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When we asked our readers to tell us what they were grateful for in six words, we were expecting to see certain themes.
Health, faith, love, family, marriage. Check.
Pets, grandparents, medicine, science, sunshine. Check.
Some people were grateful for President-elect Joseph R. Biden Jr. Others for President Trump. Some were grateful for Thanksgiving food; others were grateful for delivery people.
This Thanksgiving, we — staff members of The Morning, The New York Times’s daily newsletter — invited our readers to do a version of the exercise. We wanted to share the joys and gratitude that managed to poke through a year dominated by suffering.
And you, our readers, delivered.
Together, our team sifted through more than 10,000 submissions — many funny, some sad, all heartfelt. Then, we found one of the most consequential and life-changing questions anyone can ask.
There it was, neatly packed into six words: “Will you marry me, Taylor Hollenkamp?”
After a flurry of excitement, we reached out to check if it was real — and if Lauren Few, who submitted the proposal, truly wanted to get engaged in The New York Times. Absolutely, she said.
Ms. Few, 35, had known within weeks of starting their relationship that she had found her person.
“When we were first getting serious, Lauren said: ‘I would marry you now, but for everyone else’s sake, we should wait at least a year before we get engaged,’” Ms. Hollenkamp, 35, said. “We made it 11 months.”
When Ms. Few saw the six-word challenge, she said, she almost felt it was a sign. Her father, Harry Few, who died in 2014, loved Hemingway. Ms. Few said this felt like the perfect way to honor his
As we waited to learn the outcome of the proposal, subscribers drummed their collective fingers on Twitter.
“WAIT will someone tell me if the proposal in @nytimes briefing was accepted?! Taylor Hollenkamp, what did you say?!” one person wrote. “Who is #TaylorHollenkamp?” another demanded. “Did you say yes? We need to know!!!”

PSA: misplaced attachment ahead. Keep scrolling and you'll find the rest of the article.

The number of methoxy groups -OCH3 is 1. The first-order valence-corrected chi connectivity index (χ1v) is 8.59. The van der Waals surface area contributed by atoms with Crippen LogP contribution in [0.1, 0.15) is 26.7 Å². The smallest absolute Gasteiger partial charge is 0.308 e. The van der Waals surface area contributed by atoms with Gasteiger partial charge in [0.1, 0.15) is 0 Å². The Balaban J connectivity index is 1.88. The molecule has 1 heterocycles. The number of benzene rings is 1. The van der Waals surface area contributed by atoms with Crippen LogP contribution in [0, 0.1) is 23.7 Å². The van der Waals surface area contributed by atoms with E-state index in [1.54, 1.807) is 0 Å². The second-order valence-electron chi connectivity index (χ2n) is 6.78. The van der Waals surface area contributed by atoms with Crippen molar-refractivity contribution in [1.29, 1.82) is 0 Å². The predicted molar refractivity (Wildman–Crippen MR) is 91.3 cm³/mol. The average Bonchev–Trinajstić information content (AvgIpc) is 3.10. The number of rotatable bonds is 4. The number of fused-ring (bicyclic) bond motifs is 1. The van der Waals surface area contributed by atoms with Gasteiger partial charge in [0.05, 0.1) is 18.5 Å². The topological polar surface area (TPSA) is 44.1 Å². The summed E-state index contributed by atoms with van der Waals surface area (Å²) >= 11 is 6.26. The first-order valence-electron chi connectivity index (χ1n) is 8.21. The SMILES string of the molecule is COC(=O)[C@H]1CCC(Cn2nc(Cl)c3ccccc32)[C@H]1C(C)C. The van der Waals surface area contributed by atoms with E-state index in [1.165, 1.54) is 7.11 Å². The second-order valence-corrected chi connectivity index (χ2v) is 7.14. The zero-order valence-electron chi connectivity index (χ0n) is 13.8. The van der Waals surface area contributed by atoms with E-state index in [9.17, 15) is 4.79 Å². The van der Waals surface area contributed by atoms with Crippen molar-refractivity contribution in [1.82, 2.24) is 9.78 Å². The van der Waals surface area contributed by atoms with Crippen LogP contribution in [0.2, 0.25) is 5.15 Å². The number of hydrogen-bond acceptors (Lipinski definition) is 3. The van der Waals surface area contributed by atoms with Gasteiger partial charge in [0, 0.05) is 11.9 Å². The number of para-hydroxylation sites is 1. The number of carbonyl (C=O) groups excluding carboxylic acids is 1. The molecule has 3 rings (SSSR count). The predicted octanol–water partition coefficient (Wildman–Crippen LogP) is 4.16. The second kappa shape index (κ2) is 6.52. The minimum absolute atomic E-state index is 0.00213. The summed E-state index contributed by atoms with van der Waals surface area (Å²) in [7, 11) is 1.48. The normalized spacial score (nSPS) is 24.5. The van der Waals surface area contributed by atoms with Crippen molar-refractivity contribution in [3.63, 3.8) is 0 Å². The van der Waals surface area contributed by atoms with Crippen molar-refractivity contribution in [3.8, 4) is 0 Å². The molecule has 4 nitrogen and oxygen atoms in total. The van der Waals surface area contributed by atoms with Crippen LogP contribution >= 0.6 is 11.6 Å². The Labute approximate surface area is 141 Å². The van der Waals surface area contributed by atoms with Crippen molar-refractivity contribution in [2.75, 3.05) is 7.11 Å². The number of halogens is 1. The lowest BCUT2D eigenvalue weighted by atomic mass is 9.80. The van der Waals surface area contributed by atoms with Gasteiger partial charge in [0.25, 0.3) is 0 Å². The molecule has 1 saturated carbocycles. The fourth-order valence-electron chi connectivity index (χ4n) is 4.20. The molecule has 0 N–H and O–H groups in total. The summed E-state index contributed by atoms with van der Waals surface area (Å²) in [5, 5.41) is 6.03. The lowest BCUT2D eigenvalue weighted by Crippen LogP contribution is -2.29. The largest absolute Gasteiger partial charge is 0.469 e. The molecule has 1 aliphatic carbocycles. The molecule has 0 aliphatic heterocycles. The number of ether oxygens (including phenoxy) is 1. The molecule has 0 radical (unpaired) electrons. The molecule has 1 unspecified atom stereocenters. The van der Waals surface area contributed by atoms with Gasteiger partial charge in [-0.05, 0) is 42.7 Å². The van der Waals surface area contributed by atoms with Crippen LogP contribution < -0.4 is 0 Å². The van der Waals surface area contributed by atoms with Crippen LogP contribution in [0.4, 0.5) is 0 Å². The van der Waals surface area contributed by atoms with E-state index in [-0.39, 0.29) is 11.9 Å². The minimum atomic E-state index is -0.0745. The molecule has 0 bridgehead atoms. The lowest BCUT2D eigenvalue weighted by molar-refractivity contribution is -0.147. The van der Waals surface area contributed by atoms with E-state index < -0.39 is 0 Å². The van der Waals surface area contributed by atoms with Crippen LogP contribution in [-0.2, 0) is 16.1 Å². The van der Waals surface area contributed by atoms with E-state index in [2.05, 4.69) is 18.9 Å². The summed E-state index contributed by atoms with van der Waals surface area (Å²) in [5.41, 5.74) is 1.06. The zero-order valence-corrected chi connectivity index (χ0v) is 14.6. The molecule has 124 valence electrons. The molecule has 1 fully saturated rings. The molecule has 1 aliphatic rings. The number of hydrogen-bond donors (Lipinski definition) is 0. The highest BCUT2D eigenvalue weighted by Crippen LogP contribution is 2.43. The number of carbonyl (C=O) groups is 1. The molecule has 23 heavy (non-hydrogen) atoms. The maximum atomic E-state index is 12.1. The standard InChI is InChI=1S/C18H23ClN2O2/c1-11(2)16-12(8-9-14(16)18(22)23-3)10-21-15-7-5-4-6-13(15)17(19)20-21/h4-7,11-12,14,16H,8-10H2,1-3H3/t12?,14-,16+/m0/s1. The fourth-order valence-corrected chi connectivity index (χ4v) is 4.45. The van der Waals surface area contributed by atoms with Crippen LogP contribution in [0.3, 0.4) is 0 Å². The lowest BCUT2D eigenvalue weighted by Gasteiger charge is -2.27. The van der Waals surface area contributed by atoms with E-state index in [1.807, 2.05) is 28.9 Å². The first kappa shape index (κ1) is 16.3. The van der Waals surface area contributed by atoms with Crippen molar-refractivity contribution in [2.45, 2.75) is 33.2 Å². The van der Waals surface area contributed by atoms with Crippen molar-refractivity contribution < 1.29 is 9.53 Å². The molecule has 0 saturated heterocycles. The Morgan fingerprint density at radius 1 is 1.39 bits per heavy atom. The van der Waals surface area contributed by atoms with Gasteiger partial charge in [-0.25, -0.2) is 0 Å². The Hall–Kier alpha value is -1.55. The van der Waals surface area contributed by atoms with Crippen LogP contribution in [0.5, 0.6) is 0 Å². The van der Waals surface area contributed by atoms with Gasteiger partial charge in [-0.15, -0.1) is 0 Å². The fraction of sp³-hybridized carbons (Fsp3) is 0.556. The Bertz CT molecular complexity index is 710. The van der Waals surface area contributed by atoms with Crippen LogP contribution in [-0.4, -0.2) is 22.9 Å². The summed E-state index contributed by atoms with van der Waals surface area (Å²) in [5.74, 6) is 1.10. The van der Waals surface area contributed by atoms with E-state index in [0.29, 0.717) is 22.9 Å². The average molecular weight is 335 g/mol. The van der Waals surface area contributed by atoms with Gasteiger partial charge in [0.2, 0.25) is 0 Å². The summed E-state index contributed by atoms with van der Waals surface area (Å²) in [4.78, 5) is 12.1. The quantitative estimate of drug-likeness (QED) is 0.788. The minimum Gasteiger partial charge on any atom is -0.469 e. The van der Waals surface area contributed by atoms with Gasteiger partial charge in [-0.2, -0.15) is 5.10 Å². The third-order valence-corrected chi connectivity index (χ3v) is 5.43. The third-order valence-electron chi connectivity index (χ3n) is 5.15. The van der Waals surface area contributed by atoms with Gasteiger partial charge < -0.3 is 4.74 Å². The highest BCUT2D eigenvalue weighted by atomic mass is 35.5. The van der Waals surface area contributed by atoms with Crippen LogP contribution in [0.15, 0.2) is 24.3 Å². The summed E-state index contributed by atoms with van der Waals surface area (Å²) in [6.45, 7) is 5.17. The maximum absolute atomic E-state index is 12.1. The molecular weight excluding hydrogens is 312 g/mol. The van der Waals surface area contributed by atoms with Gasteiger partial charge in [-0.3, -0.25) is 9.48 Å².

Well before Thanksgiving, Ms. Few had spoken to Ms. Hollenkamp’s family, which gave her the blessing. She had cleared the ring with two of Ms. Hollenkamp’s closest friends.
Unable to sleep, Ms. Few woke up at 5:30 a.m. on Thanksgiving. She grabbed the engagement ring, a lavender sapphire, and Ms. Hollenkamp’s phone, in case an excited friend called with ill-timed congratulations. She crept out of their San Diego home, leaving Ms. Hollenkamp to sleep, blissfully unaware of what was about to happen.
Ms. Few picked up a newspaper at her local coffee shop, buzzing with nerves.
She had originally planned to propose over dinner, but The Morning publishes in, well, the morning. With family across the country — not to mention the Twitter storm that would soon follow — she couldn’t exactly wait.
After she returned with pumpkin spice lattes, it was time to exchange their six words of gratitude. (Ms. Few had challenged Ms. Hollenkamp to come up with her own, as a setup.)
Still unaware, Ms. Hollenkamp went first. “My life has never been happier,” she said.
Then, Ms. Few handed her the newspaper — the print edition also published the collection —and opened it to the story.
Ms. Hollenkamp said she read it five times because she couldn’t believe it was real. “I was like, ‘Wait, I’m Taylor Hollenkamp,’” she said.
“I started bawling and then Lauren asked me herself,” she added. “She put the ring on my finger. I was sobbing and pretty much scream-cried.”
The couple plan to get married in June, then go on a honeymoon in Costa Rica. (They’ve already booked their tickets.) But first, Ms. Hollenkamp said she planned to propose right back. “Lesbian perks,” she said, laughing. “You get two engagements.”
P.S. We can’t promise marriage proposals every day, but what we can promise is the latest news. If you want to receive The Morning in your inbox, sign up here.